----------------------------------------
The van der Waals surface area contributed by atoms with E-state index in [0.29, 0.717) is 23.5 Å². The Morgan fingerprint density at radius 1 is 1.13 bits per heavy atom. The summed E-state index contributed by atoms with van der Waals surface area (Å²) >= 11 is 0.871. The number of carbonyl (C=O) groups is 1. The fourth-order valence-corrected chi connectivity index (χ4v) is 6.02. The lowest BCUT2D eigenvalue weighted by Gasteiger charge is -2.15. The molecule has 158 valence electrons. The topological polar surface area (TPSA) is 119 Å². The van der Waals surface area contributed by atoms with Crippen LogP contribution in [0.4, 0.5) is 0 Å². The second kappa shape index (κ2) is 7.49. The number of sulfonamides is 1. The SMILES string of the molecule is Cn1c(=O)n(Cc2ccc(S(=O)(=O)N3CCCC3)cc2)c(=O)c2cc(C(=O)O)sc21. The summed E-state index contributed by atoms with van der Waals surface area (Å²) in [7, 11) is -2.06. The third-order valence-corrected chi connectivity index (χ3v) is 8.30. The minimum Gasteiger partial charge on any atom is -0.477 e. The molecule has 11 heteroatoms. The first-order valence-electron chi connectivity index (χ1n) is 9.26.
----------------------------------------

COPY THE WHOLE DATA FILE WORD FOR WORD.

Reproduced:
The van der Waals surface area contributed by atoms with E-state index in [0.29, 0.717) is 23.5 Å². The Morgan fingerprint density at radius 1 is 1.13 bits per heavy atom. The summed E-state index contributed by atoms with van der Waals surface area (Å²) >= 11 is 0.871. The number of carbonyl (C=O) groups is 1. The fourth-order valence-corrected chi connectivity index (χ4v) is 6.02. The lowest BCUT2D eigenvalue weighted by Gasteiger charge is -2.15. The molecule has 158 valence electrons. The topological polar surface area (TPSA) is 119 Å². The van der Waals surface area contributed by atoms with Crippen LogP contribution in [0.4, 0.5) is 0 Å². The second kappa shape index (κ2) is 7.49. The number of sulfonamides is 1. The SMILES string of the molecule is Cn1c(=O)n(Cc2ccc(S(=O)(=O)N3CCCC3)cc2)c(=O)c2cc(C(=O)O)sc21. The summed E-state index contributed by atoms with van der Waals surface area (Å²) in [7, 11) is -2.06. The third-order valence-corrected chi connectivity index (χ3v) is 8.30. The minimum Gasteiger partial charge on any atom is -0.477 e. The molecule has 11 heteroatoms. The first-order valence-electron chi connectivity index (χ1n) is 9.26.